They have helped to catapult Khafre into numerous projects, which are all connected to the vision and mission of this value-driven and movement-oriented organization that is designed to provide historical, health related, and cultural education and outreach to the communities of the Mississippi Delta.


Khafre has already helped young people successfully publish literature, prepare for careers in the television and radio broadcast industry, produce staged events and engage in healthy behaviors through diet and exercise, all with the assistance of grant dollars and strategic partnerships.The crowning work of Khafre remains the Cotton Pickers Monument Complex, a dream, which is coming closer to fruition, day by day, because of the unprecedented support of Mr.
Turnipseed’s theory that perceptions of sharecropping, tenant farming, etc, will be altered in ways that are beneficial to the legacy of the American South when the memory of elders are shared. The monument site is envisioned to become a National Park; and thereby “the place” for memory and community sharing in the Mississippi Delta, for educational, economic development, and international tourism purposes. The Cotton Pickers of America Monument, Sharecroppers Interpretive Center, and Cotton Kingdom Trail make the case for building a National Park that offers a small token of appreciation for their tireless uncompensated work.
I whole-heartedly agree with the editor that the African American community has proven to the world an uncanny, though unreciprocated, ability to be forgiving of past deeds of injustice, brutality and cruelty at the voting polls, and socially in their community service groups, churches and everyday lives. This point should not be lost on the fact that many of those injustices happened here, in Indianola, Mississippi, to some amazingly strong and resilient individuals like Fannie Lou Hamer and all those who came before her. That’s impressive for a white candidate in a city and region with a history of racially divided politics.” I agree.
When we examine the voter polls in the wards that are predominately African American, reflected is a general evenness for all candidates, be they Black or White. The same, however, cannot be said about the two wards that reflect the primarily White community. I submit to you the following:In wards I, and II, which are the two wards with the largest white population of voters, we see results that reflect an uncompromising resistance to acceptance and change. With an overall total of 952 votes cast: 732 went to the White candidate and 220 for the two Blacks, combined)…check that! And for the record, as a citizen, it is my right to be afforded the opportunity to run a fair and unbiased race for mayor, without subtle suggestions that it is a waste of my time, as inferred in his editorial.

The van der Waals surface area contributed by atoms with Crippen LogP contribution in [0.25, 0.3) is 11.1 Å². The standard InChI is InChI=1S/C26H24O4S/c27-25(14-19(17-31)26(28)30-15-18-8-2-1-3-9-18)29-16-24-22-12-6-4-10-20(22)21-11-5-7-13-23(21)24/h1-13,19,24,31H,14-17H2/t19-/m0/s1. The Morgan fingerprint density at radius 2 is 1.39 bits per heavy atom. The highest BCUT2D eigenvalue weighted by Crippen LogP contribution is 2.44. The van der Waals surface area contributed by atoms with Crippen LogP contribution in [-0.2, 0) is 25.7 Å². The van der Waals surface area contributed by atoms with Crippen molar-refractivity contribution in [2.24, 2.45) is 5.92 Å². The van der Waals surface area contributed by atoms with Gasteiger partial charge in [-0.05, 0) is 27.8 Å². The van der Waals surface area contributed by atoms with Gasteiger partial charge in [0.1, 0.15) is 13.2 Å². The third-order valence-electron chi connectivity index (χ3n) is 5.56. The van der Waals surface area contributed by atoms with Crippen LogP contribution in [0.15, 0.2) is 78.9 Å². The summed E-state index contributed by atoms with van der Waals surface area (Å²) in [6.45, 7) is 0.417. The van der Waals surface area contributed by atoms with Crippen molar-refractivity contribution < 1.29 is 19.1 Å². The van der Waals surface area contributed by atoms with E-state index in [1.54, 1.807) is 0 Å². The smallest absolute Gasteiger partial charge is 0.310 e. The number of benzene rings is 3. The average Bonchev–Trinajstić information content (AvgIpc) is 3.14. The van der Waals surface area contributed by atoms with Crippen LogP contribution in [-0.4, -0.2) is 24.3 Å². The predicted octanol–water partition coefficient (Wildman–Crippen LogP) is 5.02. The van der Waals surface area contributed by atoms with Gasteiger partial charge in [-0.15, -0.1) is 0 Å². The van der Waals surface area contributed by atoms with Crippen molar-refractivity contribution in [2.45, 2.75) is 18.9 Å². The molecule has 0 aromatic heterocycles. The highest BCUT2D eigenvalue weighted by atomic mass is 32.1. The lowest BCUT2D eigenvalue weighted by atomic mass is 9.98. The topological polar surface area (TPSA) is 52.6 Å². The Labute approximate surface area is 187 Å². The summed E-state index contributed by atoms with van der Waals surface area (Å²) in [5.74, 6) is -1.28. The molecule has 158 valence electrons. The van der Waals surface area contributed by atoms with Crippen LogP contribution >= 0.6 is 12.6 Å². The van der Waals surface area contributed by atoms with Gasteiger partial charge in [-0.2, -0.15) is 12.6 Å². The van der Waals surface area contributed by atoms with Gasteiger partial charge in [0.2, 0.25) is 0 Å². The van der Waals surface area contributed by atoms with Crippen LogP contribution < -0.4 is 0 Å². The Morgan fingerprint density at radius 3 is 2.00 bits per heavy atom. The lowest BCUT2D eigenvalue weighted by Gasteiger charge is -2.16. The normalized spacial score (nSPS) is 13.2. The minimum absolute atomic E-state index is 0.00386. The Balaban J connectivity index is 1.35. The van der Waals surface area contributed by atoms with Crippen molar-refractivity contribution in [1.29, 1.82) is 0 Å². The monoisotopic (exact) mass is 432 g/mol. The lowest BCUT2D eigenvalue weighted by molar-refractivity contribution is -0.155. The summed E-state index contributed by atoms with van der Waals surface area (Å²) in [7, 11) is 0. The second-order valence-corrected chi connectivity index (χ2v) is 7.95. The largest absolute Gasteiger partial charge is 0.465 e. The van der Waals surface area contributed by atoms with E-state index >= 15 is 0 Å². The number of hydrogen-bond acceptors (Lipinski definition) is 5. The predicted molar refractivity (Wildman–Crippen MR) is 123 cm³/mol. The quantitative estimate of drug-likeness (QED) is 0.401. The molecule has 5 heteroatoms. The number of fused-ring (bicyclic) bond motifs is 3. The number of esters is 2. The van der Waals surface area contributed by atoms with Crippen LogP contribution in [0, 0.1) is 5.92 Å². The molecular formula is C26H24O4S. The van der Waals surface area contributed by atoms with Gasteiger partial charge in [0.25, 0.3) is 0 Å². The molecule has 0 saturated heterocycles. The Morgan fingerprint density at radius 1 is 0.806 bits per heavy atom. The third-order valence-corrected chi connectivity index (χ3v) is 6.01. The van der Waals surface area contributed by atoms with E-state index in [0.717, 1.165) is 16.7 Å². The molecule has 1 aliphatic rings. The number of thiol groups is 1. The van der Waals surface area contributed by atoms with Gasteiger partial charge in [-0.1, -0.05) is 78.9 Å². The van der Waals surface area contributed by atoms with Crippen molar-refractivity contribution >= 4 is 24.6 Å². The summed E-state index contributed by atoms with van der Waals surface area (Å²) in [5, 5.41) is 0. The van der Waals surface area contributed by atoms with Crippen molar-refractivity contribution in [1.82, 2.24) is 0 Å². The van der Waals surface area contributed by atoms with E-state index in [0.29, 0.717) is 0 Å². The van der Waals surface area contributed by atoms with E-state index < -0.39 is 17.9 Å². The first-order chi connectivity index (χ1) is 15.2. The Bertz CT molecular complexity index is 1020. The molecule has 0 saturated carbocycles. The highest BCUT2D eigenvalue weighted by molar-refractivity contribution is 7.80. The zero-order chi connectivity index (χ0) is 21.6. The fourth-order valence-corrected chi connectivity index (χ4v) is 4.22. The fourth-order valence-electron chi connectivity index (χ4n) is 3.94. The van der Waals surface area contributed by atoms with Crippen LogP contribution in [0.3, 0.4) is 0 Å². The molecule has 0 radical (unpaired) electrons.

And to also trust that the leaders of this community will look out for their best interest, politically, economically and socially. After all we live in a community that is 84% African American with a poverty rate that is fast approaching 40% and a public school system that is in deplorable condition, both physically and academically, even under the watchful eye of the government, yet there is no outrage…from either the White side, or the Black side of town. And I am passionate enough to find the tools to help remedy the concerns that create stagnation and distrust. Please remember, we are a people who come from a very long tradition of women who made a way out of no way.My overall ambition and hope for this city is to develop a strategic plan that enables a steady stream of culturally enriched projects that insures economic development for the future growth and safety in this city. So programs that not only engage everyone, but present real opportunities for career enhancements and social activities are critical.
King Museum that I visualized and administered) Thanks Carver Randle, Sr for that wonderful quote. I look forward to being a significant force in this community, by helping the White community too recognize the benefits of building relationships that they can trust in leadership positions.